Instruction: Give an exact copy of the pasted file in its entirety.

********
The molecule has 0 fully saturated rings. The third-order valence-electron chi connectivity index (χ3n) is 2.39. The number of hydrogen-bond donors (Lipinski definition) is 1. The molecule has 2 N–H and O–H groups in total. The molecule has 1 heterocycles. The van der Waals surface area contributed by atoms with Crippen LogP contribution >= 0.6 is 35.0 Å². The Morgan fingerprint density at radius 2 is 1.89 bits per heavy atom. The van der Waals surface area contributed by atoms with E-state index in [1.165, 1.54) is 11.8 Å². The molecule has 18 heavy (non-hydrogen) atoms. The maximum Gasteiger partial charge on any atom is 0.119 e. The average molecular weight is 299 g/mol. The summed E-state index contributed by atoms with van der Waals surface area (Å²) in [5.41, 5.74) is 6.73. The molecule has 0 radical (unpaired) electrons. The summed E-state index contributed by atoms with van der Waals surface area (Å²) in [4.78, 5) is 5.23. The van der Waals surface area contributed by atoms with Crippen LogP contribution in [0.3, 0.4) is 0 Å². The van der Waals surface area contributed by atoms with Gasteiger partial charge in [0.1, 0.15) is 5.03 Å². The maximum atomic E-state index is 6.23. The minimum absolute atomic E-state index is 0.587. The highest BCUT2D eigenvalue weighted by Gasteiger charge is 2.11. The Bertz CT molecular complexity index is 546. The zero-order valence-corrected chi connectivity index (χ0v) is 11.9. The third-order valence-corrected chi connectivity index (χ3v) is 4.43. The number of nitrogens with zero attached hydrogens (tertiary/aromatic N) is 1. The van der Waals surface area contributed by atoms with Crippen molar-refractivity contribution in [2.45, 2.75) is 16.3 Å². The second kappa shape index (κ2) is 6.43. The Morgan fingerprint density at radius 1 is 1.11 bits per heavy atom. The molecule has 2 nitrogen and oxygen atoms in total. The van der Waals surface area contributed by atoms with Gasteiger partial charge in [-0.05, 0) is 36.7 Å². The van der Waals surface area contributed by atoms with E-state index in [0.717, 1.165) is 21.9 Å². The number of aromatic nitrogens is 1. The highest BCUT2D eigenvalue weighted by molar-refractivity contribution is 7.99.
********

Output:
The molecule has 0 fully saturated rings. The third-order valence-electron chi connectivity index (χ3n) is 2.39. The number of hydrogen-bond donors (Lipinski definition) is 1. The molecule has 2 N–H and O–H groups in total. The molecule has 1 heterocycles. The van der Waals surface area contributed by atoms with Crippen LogP contribution >= 0.6 is 35.0 Å². The Morgan fingerprint density at radius 2 is 1.89 bits per heavy atom. The van der Waals surface area contributed by atoms with E-state index in [1.165, 1.54) is 11.8 Å². The molecule has 18 heavy (non-hydrogen) atoms. The maximum Gasteiger partial charge on any atom is 0.119 e. The average molecular weight is 299 g/mol. The summed E-state index contributed by atoms with van der Waals surface area (Å²) in [5.41, 5.74) is 6.73. The molecule has 0 radical (unpaired) electrons. The summed E-state index contributed by atoms with van der Waals surface area (Å²) in [4.78, 5) is 5.23. The van der Waals surface area contributed by atoms with Crippen LogP contribution in [0.3, 0.4) is 0 Å². The van der Waals surface area contributed by atoms with Gasteiger partial charge in [0.1, 0.15) is 5.03 Å². The maximum atomic E-state index is 6.23. The minimum absolute atomic E-state index is 0.587. The highest BCUT2D eigenvalue weighted by Gasteiger charge is 2.11. The Bertz CT molecular complexity index is 546. The zero-order valence-corrected chi connectivity index (χ0v) is 11.9. The third-order valence-corrected chi connectivity index (χ3v) is 4.43. The number of nitrogens with zero attached hydrogens (tertiary/aromatic N) is 1. The van der Waals surface area contributed by atoms with Crippen molar-refractivity contribution in [2.45, 2.75) is 16.3 Å². The second kappa shape index (κ2) is 6.43. The Morgan fingerprint density at radius 1 is 1.11 bits per heavy atom. The molecule has 2 nitrogen and oxygen atoms in total. The van der Waals surface area contributed by atoms with Gasteiger partial charge in [-0.05, 0) is 36.7 Å². The van der Waals surface area contributed by atoms with E-state index in [0.717, 1.165) is 21.9 Å². The number of aromatic nitrogens is 1. The highest BCUT2D eigenvalue weighted by molar-refractivity contribution is 7.99.